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I am trying to predict how wide the text will appear rendered by pango library but I am trying to achieve it in bare Freetype for performance sake.

To answer the commenters - yes I measured performance with the callgrind tool. And pango is spending most of its time in fontconfig, which is impossible to work around. The pango_layout_get_extents is also not terribly fast. Meanwhile freetype's performance is blazingly fast - yet results inaccurate due to lack of proper settings perhaps. Unfortunately I am unable to post rendered bitmaps since I do only plain measurements - but it might be a worthwhile endeavour to implement is for comparison's sake. The rendering in my use case is done by a web browser in SVG and my only need is to predict what length the rendered text will be - hence not providing bitmaps in the question since I have no rendering code.

My test program run:

> ./freetype_text /usr/share/fonts/truetype/verdana.ttf "WWWWWWWWWWWWWWWWWWWWWWWWWWWWWWWWWW"
Width: 374

However .. the same text at font size 10 (72dpi) is rendered in pango with 340px. The measurement is by a common method of measuring the layout with:

PangoRectangle logical_rect = {0, 0};
pango_layout_get_extents (layout, NULL, &logical_rect);

What could be the reason for differences I am observing? The differences I observe range from 0%-15%.

Below is my freetype testing program (compile with gcc freetype_text.c $(pkg-config --cflags --libs freetype2))

#include <ft2build.h>
#include FT_FREETYPE_H
#include FT_OUTLINE_H
#include FT_STROKER_H
#include FT_GLYPH_H
#include FT_TRUETYPE_IDS_H

static FT_Library library;

int main(int argc, char** argv)
{
    FT_Error error = FT_Init_FreeType( &library );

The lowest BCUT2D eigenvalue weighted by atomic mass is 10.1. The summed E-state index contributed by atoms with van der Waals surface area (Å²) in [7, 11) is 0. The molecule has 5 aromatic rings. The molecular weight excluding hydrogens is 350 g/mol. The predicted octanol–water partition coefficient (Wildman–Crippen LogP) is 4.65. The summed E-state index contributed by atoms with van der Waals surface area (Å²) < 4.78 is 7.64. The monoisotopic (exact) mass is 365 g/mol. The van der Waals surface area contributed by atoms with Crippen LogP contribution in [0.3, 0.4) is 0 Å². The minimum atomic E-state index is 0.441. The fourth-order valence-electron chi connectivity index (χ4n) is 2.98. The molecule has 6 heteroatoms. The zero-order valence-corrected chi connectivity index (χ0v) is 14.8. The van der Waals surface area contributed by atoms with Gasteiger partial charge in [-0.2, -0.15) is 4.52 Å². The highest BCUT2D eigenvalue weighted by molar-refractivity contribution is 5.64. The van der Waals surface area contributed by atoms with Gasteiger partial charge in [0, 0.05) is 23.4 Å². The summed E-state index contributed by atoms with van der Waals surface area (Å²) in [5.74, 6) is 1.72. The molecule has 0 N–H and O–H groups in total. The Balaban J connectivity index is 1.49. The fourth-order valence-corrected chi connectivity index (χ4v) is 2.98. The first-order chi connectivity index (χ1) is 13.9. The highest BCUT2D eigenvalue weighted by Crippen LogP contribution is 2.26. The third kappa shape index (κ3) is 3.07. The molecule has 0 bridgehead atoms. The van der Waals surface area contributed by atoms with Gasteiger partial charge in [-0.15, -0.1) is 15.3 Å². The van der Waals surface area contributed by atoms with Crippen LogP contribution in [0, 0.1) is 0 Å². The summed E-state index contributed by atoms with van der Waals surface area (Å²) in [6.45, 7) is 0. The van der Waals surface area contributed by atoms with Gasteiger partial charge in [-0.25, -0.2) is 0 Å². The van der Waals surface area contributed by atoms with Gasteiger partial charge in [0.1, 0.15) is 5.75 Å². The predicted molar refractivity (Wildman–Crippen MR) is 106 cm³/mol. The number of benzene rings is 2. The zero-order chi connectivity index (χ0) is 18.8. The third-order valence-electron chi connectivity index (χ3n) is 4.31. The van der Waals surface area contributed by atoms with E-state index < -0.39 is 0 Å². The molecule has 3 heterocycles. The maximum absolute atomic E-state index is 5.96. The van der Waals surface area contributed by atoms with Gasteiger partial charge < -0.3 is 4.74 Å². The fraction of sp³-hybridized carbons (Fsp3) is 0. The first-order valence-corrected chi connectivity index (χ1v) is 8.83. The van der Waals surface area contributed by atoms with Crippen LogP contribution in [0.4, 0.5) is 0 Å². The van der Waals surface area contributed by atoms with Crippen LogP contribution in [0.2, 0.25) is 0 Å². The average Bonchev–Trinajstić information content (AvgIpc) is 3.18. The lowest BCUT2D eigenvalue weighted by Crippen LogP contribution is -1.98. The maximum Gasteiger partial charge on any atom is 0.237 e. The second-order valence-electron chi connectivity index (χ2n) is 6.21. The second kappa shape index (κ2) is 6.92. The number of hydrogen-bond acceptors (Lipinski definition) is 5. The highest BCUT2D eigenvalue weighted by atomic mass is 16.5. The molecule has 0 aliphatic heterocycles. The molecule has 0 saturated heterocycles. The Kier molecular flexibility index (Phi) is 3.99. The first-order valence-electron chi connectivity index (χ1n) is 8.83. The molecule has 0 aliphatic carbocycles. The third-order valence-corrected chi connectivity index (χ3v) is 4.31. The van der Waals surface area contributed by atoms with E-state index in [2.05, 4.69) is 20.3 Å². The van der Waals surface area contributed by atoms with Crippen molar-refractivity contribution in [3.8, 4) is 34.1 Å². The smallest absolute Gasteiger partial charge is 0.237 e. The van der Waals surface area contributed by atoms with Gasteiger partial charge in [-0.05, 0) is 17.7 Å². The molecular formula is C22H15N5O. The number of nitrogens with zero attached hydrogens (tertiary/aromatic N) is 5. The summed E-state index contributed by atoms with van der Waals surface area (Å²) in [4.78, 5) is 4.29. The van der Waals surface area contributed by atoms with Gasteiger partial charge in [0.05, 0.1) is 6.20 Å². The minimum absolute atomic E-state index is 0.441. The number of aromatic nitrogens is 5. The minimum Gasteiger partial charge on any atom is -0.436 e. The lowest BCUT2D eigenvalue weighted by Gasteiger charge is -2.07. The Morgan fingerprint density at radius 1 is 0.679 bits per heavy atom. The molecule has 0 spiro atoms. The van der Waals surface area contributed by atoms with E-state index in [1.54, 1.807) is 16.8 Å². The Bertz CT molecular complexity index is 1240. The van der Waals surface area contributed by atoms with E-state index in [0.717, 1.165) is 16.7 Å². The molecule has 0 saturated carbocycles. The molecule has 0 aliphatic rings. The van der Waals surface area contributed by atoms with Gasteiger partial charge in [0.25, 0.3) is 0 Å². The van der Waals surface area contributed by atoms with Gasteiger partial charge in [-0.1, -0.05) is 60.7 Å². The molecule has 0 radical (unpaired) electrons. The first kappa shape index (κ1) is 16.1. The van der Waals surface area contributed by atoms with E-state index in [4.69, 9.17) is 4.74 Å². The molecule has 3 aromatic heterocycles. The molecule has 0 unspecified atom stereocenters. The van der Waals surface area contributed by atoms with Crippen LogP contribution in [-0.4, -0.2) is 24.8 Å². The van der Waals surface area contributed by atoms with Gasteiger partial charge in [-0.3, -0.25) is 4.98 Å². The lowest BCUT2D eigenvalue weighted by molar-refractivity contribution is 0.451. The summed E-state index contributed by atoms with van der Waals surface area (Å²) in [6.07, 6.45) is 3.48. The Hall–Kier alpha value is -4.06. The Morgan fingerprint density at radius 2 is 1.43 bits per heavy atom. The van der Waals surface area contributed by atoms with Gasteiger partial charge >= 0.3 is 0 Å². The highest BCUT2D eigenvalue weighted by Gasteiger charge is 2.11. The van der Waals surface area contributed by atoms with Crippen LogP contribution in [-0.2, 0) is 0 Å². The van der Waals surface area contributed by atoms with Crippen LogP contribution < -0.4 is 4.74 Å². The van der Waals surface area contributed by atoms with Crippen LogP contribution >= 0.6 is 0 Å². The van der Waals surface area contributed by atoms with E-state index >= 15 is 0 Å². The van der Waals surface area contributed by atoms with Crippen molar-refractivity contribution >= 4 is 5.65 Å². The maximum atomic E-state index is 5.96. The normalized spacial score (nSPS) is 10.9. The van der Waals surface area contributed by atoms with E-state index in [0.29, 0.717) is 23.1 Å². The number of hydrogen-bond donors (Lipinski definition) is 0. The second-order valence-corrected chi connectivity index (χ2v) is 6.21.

if ( error ) {
        return 1;
    }
    int i;

    FT_Face face;
    error = FT_New_Face( library, argv[1], 0, &face );
    if(error) {
        return 2;
    }
    FT_Set_Pixel_Sizes(face, 0, 10);

    char* str = argv[2];
    wchar_t ch = 0;
    FT_GlyphSlot  slot = face->glyph;
    int w = 0;
    int previous = 0;
    while( (ch = *str) != 0) {
        int glyph_index = FT_Get_Char_Index( face, ch );

        error = FT_Load_Glyph(face, glyph_index, FT_LOAD_DEFAULT|FT_LOAD_NO_BITMAP);
        str++;  
        w += slot->advance.x;
        if(previous && glyph_index )
    {
      FT_Vector  delta;
      FT_Get_Kerning( face, previous, glyph_index, FT_KERNING_DEFAULT, &delta );
            w += delta.x ;
    }
        previous = glyph_index;
    }
    printf("Width: %i\n", w/64);

    return 0;
}
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1  
Post images showing the text rendered by both methods. I'm guessing kerning. Are you sure there is a performance difference? Are you sure it matters for you? Did you measure? –  Jacob Parker Mar 16 '13 at 22:00
2  
As an aside, you should be aware that FreeType alone is not capable of correct text rendering, since it requires as input a sequence of glyphs, not a sequence of characters. You'll at least need harfbuzz to convert character strings to glyph strings for you. It's possible that the discrepency has something to do with this, e.g. if the font in question has ligatures for some of the character sequences contained in your string. –  R.. Mar 17 '13 at 0:14
    
Thanks for comments. As you see you I am trying to actually apply kerning. I have answered your comments in the question itself. I just read about harfbuzz - wouldn't it be an overkill for latin languages? As for the glyphs - FT_Get_Char_Index covers that. For 7-bit ASCII the char matches the UTF-32 which this function requires. –  RushPL Mar 17 '13 at 8:44
    
If you are worried about performance before you can even draw the text you are putting the cart before the horse. If you render the text you can see for yourself why the width is different and others can give tips. This is debugging 101. –  Jacob Parker Mar 17 '13 at 13:48
    
With all due respect, you don't know about my use case - but for your information, rendering will not be done by me but by clients' machines. I would have written rendering code if I needed one but if I don't find a solution I will have to write it anyway (and scrap it). –  RushPL Mar 17 '13 at 20:21

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